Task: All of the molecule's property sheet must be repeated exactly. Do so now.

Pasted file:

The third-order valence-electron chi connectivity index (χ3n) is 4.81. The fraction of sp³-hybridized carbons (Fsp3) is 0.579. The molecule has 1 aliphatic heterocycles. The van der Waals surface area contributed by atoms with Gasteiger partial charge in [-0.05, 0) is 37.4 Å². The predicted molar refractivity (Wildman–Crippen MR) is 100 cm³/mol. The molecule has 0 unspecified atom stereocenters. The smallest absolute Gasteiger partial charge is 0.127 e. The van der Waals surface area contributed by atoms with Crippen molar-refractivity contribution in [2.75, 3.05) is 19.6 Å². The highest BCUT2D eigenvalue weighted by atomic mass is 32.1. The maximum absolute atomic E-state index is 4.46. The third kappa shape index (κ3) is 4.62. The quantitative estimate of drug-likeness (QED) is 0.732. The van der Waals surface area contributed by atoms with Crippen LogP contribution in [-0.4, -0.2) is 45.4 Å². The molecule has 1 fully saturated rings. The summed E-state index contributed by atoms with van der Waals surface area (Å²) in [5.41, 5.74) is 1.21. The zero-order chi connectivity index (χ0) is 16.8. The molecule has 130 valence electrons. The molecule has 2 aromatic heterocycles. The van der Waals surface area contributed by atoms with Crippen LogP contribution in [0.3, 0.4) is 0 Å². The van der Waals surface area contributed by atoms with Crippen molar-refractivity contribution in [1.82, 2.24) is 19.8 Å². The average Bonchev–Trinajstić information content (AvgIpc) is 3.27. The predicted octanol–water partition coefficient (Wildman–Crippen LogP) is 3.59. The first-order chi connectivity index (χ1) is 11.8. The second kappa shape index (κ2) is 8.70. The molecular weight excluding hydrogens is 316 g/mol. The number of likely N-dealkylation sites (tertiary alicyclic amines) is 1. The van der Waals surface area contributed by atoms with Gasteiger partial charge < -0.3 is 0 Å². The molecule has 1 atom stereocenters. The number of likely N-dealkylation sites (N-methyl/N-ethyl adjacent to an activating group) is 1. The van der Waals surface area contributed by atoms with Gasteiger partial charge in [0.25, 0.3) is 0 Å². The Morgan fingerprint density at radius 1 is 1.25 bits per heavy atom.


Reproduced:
The third-order valence-electron chi connectivity index (χ3n) is 4.81. The fraction of sp³-hybridized carbons (Fsp3) is 0.579. The molecule has 1 aliphatic heterocycles. The van der Waals surface area contributed by atoms with Gasteiger partial charge in [-0.05, 0) is 37.4 Å². The predicted molar refractivity (Wildman–Crippen MR) is 100 cm³/mol. The molecule has 0 unspecified atom stereocenters. The smallest absolute Gasteiger partial charge is 0.127 e. The van der Waals surface area contributed by atoms with Crippen molar-refractivity contribution in [2.75, 3.05) is 19.6 Å². The highest BCUT2D eigenvalue weighted by atomic mass is 32.1. The maximum absolute atomic E-state index is 4.46. The third kappa shape index (κ3) is 4.62. The quantitative estimate of drug-likeness (QED) is 0.732. The van der Waals surface area contributed by atoms with Crippen LogP contribution in [-0.4, -0.2) is 45.4 Å². The molecule has 1 fully saturated rings. The summed E-state index contributed by atoms with van der Waals surface area (Å²) in [5.41, 5.74) is 1.21. The zero-order chi connectivity index (χ0) is 16.8. The molecule has 130 valence electrons. The molecule has 2 aromatic heterocycles. The van der Waals surface area contributed by atoms with Crippen LogP contribution in [0.3, 0.4) is 0 Å². The van der Waals surface area contributed by atoms with Crippen molar-refractivity contribution in [1.82, 2.24) is 19.8 Å². The average Bonchev–Trinajstić information content (AvgIpc) is 3.27. The predicted octanol–water partition coefficient (Wildman–Crippen LogP) is 3.59. The first-order chi connectivity index (χ1) is 11.8. The second kappa shape index (κ2) is 8.70. The molecular weight excluding hydrogens is 316 g/mol. The number of likely N-dealkylation sites (tertiary alicyclic amines) is 1. The van der Waals surface area contributed by atoms with Gasteiger partial charge < -0.3 is 0 Å². The molecule has 1 atom stereocenters. The number of likely N-dealkylation sites (N-methyl/N-ethyl adjacent to an activating group) is 1. The van der Waals surface area contributed by atoms with Gasteiger partial charge in [0.25, 0.3) is 0 Å². The Morgan fingerprint density at radius 1 is 1.25 bits per heavy atom.